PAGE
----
Generational Healing and a Space at EPL
From Generational Trauma to Generational Healing
While visiting a cousin recently, I discovered that two of his three sons were taught by a relative who teaches at Prince Charles elementary school*. “Wow, that’s cool,” I said. He further informed me that his youngest son currently attends Prince Charles and in a few years will also be taught by our relative. So, we have had two generations at Prince Charles: one who has been through university and possibly three more who may choose to do likewise. “This is good news and a great story that needs to be told,” I said to my cousin. “People more frequently hear the generational trauma stories and not how our community is prospering and healing.” My cousin agreed.
*Indigenous/_neheyaw_. Prince Charles School has a Cree language program and many Indigenous students.
“Indigenous Space” at EPL
The Edmonton Public Library (EPL) held the last of several public consultations for “Indigenous Space” being proposed for the renovated Stanley Milner Library downtown.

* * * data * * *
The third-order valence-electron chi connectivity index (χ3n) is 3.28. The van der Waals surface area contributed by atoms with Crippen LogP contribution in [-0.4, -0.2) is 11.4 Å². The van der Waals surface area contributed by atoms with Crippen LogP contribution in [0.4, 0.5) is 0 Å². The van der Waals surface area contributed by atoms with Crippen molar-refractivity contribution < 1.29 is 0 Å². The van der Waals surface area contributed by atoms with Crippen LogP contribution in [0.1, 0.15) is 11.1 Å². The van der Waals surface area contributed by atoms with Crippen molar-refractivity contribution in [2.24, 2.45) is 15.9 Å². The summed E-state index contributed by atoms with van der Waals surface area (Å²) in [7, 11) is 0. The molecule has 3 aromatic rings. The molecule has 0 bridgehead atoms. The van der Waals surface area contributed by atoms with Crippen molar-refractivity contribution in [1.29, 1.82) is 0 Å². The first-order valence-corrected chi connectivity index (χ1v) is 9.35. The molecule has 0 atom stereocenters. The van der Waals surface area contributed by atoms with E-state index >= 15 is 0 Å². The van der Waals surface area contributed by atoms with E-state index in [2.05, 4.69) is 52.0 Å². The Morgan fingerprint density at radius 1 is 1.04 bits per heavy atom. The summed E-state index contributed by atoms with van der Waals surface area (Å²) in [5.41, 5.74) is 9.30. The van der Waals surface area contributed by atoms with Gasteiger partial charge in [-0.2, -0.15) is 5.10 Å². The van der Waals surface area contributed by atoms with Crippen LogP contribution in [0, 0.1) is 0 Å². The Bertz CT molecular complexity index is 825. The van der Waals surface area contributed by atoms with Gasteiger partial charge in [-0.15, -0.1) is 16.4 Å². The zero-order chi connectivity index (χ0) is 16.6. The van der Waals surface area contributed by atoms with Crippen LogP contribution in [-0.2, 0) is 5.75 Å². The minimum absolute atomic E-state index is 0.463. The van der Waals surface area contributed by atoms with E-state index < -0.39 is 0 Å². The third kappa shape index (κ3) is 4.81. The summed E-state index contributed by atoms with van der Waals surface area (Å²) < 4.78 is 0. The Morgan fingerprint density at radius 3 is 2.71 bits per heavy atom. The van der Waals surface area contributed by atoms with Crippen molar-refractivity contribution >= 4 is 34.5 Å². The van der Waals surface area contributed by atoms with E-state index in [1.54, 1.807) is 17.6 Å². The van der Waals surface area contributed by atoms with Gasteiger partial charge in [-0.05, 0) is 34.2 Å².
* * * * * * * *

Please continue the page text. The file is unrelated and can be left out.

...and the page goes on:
A handful of mostly Indigenous people met at the Strathcona branch on April 11 to answer several questions. Two of them were, “What does indigenous space mean to you?” and “Is it the same as a decolonized space?” The event included a smudge, and participants were given a tobacco pouch as a cultural protocol appreciation.
It is not too late to give your thoughts about the subject. Contact Jed Johns, Senior Advisor Indigenous Relations, EPL at “firstname.lastname@example.org”:mailto:email@example.com.
Sharon Pasula is an Indigenous spiritual and cultural resource person who lives in Boyle Street.